The comprehensive legislation, among other things, would affirm the use of military force against al-Qaeda, the Taliban and affiliated terrorist networks; create certain restrictions which would make it tougher for detainees to return to the battlefield or share information with other terrorists or malign actors; and would permanently block funding for the creation or renovation of any facility in the continental United States to house detainees currently held at Guantanamo Bay.

That's three rather ugly things all bundled into one piece of legislation -- nasty little rabbits all stuffed together in a magician's hat. With a wave of his wand and a tap on the brim, Rep. McKeon will call them something else and insist we don't see a sleight of hand.

First, the affirmation of the use of military force is a reiteration of the original Authorization for Use of Military Force Against Terrorists, under which the Defense Department has not only been chasing terrorists here and abroad but under which the U.S. continues its occupation of Afghanistan. Those who do not believe we should continue expending resources at the same pace in Afghanistan will not want to extend carte blanche without limitations.

Second, the "certain restrictions which would make it tougher for detainees to return to the battlefield or share information" means at least two things will be codified: indefinite detention including detention without charges, and continued expansion of the government's ability to intercept communications which may or may not be terrorism related in an effort to sort terrorist from not-terrorist communications.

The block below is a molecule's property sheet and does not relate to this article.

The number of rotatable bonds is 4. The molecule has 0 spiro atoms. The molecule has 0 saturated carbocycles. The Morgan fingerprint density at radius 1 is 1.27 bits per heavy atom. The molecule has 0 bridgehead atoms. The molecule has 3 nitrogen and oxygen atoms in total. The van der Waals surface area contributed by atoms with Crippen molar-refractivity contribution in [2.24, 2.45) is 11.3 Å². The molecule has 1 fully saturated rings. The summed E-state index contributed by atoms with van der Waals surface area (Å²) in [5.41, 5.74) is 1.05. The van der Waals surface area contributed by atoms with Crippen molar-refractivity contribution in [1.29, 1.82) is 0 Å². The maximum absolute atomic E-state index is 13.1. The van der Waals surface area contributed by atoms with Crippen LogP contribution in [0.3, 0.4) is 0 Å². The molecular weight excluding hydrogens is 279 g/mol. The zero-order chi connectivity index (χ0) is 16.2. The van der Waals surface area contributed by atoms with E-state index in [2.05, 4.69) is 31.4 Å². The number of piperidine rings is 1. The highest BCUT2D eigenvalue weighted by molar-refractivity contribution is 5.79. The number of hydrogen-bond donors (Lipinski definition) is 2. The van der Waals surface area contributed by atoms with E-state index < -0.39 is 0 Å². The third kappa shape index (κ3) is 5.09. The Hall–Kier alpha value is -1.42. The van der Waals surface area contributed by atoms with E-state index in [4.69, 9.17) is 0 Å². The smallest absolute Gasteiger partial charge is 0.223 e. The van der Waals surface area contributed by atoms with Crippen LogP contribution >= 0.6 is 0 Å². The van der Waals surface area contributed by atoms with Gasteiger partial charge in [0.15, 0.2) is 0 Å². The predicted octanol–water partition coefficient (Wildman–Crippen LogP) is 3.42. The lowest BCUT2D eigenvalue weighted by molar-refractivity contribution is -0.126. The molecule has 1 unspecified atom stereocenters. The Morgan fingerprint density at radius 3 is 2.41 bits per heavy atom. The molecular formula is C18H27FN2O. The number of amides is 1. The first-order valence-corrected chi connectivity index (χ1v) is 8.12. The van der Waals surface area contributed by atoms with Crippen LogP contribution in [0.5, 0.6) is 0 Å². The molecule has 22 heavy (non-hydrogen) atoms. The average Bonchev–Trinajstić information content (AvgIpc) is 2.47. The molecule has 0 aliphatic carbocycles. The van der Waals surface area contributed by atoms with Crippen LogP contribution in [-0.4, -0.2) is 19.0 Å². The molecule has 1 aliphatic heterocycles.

Thirdly, the wording regarding blocking of funding only mentions those detainees currently at Guantanamo Bay; it does not mention detainees still held in any other location, including Afghanistan, Iraq, Yemen, other locations across north Africa and offshore on any vessel. It's been pointed out that several trial balloons have been launched regarding the funding of detention facilities within the U.S., but not for the purposes of housing any detainees at GTMO, and at least one of those targeted facilities is in Rep. Buck McKeon's backyard.

The Department of Justice has also been doing the Defense Department's dirty work proving that military facilities can be used for bulk detentions, making the line between DOJ and DOD very fuzzy. In other words, funding for detention facilities in the U.S. might not come from the DOD but the DOJ's budget -- and the DOJ and DOD would work together cooperatively, just as they did on the recent roundup and detention of 100-plus members of organized crime who have been held in the brig at Fort Hamilton, Brooklyn, New York.

It might be time to draft some fax missives to the Democratic members of both the House and Senate Armed Services Committees to push back at this deceptive nonsense.

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Monday, April 05, 2010

Graphic: Ecology of CDOs and CDSs

Tuesday, February 09, 2010

The age thing

One of my circle of acquaintances in the blogging world has been wrestling with the issue of age and ageism. Jon Lebkowsky said in an email to others, "I've learned that over 60 in the U.S., you're pretty much out to pasture. And the pasture is bare, up to you to turn the soil and plant the seeds."

While I find myself agreeing with Jon, I do so with reservations.